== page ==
Language DOES Shape How I Think… I think

Photo by eSonic, courtesy of Flickr Creative Commons

To continue in the thread of learning languages– this time without eating– I read this interesting claim in the New York Times Magazine this week: While your native language, or langue maternelle, does not inhibit one’s understanding of the world, it may, shape it in subtle ways.  As Guy Deutscher, author of the article “Does Your Language Shape How You Think?”, argues, “If different languages influence our minds in different ways, this is not because of what our language allows us to think but rather because of what it habitually obliges us to think about.”

Is that so?

But before you say, Well of course, every aspect of a culture– including the language– shapes how its members see the world, consider Deutscher’s example: gendered pronouns in European languages such as Spanish, German, and French.

Image from the NYT Magazine article

“A German bridge is feminine (die Brücke), for instance, but el puente is masculine in Spanish; and the same goes for clocks, apartments, forks, newspapers, pockets, shoulders, stamps, tickets, violins, the sun, the world and love. When speakers were asked to grade various objects on a range of characteristics, Spanish speakers deemed bridges, clocks and violins to have more “manly properties” like strength, but Germans tended to think of them as more slender or elegant. With objects like mountains or chairs, which are “he” in German but “she” in Spanish, the effect was reversed.”

So what do you think?  Do you think you perhaps see the world with emphasis on certain concepts more than others? What has learning a foreign language done to draw contrasts with the way you see language– and has it made you notice different things about your native tongue?

I know for me, learning the conditionnel and subjuctif tenses in French classes long ago certainly opened my eyes to what was before a merely intuitive sense of conditional and subjective English constructions. It made me much more aware of whether something Had, Would, Could, Should, or Will happen– a more nuanced approach to tense even than English with its many participles.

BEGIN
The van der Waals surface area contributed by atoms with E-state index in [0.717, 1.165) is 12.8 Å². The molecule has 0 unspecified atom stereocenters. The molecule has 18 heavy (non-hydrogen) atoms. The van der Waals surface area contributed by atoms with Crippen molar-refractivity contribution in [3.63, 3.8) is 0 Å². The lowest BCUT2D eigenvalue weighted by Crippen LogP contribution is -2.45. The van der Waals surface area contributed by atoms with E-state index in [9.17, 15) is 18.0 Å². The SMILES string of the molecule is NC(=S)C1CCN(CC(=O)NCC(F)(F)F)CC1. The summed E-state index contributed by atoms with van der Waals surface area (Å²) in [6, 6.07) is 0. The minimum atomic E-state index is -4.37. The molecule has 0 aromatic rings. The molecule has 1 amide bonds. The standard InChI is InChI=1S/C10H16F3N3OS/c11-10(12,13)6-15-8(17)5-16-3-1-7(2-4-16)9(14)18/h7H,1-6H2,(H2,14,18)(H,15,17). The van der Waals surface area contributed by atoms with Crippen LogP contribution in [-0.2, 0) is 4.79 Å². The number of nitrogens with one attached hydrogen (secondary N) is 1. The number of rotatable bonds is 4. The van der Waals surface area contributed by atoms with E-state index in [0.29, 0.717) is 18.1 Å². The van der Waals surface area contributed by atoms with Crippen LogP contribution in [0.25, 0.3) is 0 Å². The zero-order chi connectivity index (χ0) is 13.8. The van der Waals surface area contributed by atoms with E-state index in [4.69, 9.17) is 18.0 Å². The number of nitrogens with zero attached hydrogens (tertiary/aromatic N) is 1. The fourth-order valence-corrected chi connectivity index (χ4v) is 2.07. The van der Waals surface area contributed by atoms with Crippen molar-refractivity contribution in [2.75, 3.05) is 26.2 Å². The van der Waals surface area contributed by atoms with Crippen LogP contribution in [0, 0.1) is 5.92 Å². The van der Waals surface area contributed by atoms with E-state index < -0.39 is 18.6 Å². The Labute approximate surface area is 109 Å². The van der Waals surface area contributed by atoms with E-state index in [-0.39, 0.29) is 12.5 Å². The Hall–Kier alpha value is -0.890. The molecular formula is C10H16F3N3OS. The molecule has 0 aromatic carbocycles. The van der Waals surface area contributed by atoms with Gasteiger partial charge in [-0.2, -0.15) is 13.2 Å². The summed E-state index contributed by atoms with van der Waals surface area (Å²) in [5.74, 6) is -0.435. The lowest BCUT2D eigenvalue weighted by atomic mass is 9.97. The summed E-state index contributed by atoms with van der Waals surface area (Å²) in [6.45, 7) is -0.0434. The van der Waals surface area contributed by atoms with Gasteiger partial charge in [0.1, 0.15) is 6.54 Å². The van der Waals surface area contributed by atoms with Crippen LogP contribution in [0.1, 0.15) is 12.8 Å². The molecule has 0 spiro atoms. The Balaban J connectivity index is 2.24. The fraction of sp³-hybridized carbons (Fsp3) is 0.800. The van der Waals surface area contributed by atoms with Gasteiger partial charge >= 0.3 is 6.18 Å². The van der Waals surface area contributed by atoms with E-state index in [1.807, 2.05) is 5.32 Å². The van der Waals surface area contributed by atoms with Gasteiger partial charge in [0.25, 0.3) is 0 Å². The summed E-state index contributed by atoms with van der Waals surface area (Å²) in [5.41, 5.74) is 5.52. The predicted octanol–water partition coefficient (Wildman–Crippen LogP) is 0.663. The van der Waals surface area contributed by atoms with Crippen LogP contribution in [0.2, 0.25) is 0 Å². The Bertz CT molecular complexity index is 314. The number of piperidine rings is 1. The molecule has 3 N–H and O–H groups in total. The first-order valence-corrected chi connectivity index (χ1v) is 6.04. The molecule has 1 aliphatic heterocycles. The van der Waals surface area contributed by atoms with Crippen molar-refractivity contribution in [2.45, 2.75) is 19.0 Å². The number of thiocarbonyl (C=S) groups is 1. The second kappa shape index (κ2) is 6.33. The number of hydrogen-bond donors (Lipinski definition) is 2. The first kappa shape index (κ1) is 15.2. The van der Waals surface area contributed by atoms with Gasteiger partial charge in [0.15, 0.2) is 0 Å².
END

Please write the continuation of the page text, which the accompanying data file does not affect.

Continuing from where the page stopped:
Learning Chinese, limited though my knowledge still is of the language, has drawn my attention to how little tense matters when dealing with Chinese characters. Verbs do not conjugate by pronoun, gender, or number of subjects; they do not have past, future, or conditional tenses; they remain static, and comfortingly unchanging. 有 (you) = means “to have” in all cases: 我有 Wo you, 你有 ni you, 他們有 ta men you, 一個火車站 yi ge huo che zhan you… (I have, you have, they have, the train station has…)  To indicate tense, mood, or tone, one must use surrounding words to indicate time, place or condition.  This however, makes knowing all of the indicator words VERY important for situating oneself in time.

I never realized how dependent I was on these tense-creating contexts until I was in Chinese class and didn’t know how to say, “What if…?” or, “I hope that someday I can…”  One week in my Chinese class in June, I learned the words for days of the week, months, years, how to explain time passing, describe last week or next month’s plan, and how to add conditional phrases to the stoic present tense verbs.  It was the week that set me free to express what I had been aching to do for so many months: situate today in the context of yesterday, tomorrow, and the rest of my life.

Do you agree with Deutscher?  How does language shape (or not shape) the way YOU think?

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3 Comments

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3 responses to “Language DOES Shape How I Think… I think

  1. I’m much more conscious of the abundant use of perfect tenses in English since learning they don’t exist or are rarely ever used in other languages. We’re so unconsciously obsessed with an action’s relation to specific points in time for no good reason!

    And in Japanese I’m often much more conscious of the shape and size of things, as the counters attached to each noun depends on certain physical qualities (flat, small, long, mechanical, alive, whatever, the numbers to count each thing are conjugated differently depending on which of about 50 categories it falls into). I’m pretty sure Chinese does this too, right?

  2. Sam shortis

    The distinction made here is crucial! I think language does oblige you to think on certain ways rather than prohibiting you from thinking in others. There was a study I read about in which they asked speakers of different languages to put a sequence of events in order. Some went left to right, some top to bottom, and some, get this, north to south. Speakers of the latter language knew where north was not because their language gave them magic powers but because it obliged them to keep track if they wanted to express themselves.

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